Canadian soldiers medic

Thin on the Ground

In the pandemic’s early days, when 80% of Ontario’s COVID deaths were from people in long-term care homes, the province called the military for help. They replied by sending members of the army into seven long-term care homes.

This spring, when COVID rates suddenly spiked in Ontario, Queen’s Park again called on the military and this time they offered “up to” three medical assistance teams plus nine critical care nurses to relieve our overwhelmed hospitals. These teams typically include two nurses and ten medical technicians. So, 39 military personnel in all.

It was good that the cavalry came and I can’t think of a better way to spend our taxpayer dollars.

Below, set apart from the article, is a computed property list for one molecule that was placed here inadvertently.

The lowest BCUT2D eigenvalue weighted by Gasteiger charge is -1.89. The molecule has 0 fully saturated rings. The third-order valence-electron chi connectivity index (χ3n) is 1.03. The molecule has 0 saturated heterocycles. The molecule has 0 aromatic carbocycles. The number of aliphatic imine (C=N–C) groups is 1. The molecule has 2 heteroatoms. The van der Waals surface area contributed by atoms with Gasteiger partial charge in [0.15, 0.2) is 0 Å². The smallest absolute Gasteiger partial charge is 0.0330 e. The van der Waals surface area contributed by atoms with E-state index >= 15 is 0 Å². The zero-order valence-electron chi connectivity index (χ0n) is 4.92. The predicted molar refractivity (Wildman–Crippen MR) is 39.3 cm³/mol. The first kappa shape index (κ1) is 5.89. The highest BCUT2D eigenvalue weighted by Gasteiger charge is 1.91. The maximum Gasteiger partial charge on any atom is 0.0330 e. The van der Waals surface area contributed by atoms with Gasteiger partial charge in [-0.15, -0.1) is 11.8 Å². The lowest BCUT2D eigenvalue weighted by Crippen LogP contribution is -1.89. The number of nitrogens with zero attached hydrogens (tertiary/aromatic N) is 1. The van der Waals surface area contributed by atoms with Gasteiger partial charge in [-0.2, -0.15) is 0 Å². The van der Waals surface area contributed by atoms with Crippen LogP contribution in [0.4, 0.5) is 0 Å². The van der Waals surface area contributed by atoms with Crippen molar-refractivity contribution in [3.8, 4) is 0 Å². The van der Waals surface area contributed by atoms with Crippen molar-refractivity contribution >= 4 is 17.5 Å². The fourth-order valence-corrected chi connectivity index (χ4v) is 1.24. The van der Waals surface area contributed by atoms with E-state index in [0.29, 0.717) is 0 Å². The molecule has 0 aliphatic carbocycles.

But we have an awfully small cavalry.

Ontario has 627 long-term care homes. Ontario also has 32,000 practising doctors; 95,000 nurses and among them, 11,000 critical care nurses.

So the military was able to help only a little (aside, of course, from blowing the lid off the appalling conditions in long-term care homes in their April 2020 report).

The same pattern shows up in last week’s floods in BC.

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